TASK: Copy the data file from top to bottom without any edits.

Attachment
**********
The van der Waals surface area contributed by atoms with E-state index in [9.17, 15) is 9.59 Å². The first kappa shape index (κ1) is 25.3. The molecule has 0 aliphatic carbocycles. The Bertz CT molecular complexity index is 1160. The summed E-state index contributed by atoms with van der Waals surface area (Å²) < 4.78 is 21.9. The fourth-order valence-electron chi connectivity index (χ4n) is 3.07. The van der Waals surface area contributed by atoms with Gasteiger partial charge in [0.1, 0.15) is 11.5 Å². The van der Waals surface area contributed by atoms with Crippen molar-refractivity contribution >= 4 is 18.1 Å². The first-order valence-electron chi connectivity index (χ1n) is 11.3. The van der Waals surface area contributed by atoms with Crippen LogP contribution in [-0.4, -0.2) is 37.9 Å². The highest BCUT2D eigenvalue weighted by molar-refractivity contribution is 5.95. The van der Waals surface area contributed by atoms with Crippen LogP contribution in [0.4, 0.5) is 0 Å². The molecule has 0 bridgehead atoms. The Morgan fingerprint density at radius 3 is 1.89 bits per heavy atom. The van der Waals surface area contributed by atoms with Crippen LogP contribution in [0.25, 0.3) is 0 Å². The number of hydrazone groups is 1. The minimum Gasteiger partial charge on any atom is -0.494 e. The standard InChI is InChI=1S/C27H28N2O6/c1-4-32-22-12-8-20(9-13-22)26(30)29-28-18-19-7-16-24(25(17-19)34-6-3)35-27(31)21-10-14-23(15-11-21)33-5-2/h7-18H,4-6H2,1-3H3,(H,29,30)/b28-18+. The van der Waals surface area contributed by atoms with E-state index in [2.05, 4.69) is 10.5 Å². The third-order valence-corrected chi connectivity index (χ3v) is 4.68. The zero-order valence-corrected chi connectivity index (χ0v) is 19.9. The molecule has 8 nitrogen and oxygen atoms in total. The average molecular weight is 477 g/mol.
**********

The van der Waals surface area contributed by atoms with E-state index in [9.17, 15) is 9.59 Å². The first kappa shape index (κ1) is 25.3. The molecule has 0 aliphatic carbocycles. The Bertz CT molecular complexity index is 1160. The summed E-state index contributed by atoms with van der Waals surface area (Å²) < 4.78 is 21.9. The fourth-order valence-electron chi connectivity index (χ4n) is 3.07. The van der Waals surface area contributed by atoms with Gasteiger partial charge in [0.1, 0.15) is 11.5 Å². The van der Waals surface area contributed by atoms with Crippen molar-refractivity contribution >= 4 is 18.1 Å². The first-order valence-electron chi connectivity index (χ1n) is 11.3. The van der Waals surface area contributed by atoms with Crippen LogP contribution in [-0.4, -0.2) is 37.9 Å². The highest BCUT2D eigenvalue weighted by molar-refractivity contribution is 5.95. The van der Waals surface area contributed by atoms with Crippen LogP contribution in [0.4, 0.5) is 0 Å². The molecule has 0 bridgehead atoms. The Morgan fingerprint density at radius 3 is 1.89 bits per heavy atom. The van der Waals surface area contributed by atoms with Crippen LogP contribution in [0.25, 0.3) is 0 Å². The number of hydrazone groups is 1. The minimum Gasteiger partial charge on any atom is -0.494 e. The standard InChI is InChI=1S/C27H28N2O6/c1-4-32-22-12-8-20(9-13-22)26(30)29-28-18-19-7-16-24(25(17-19)34-6-3)35-27(31)21-10-14-23(15-11-21)33-5-2/h7-18H,4-6H2,1-3H3,(H,29,30)/b28-18+. The van der Waals surface area contributed by atoms with E-state index in [2.05, 4.69) is 10.5 Å². The third-order valence-corrected chi connectivity index (χ3v) is 4.68. The zero-order valence-corrected chi connectivity index (χ0v) is 19.9. The molecule has 8 nitrogen and oxygen atoms in total. The average molecular weight is 477 g/mol.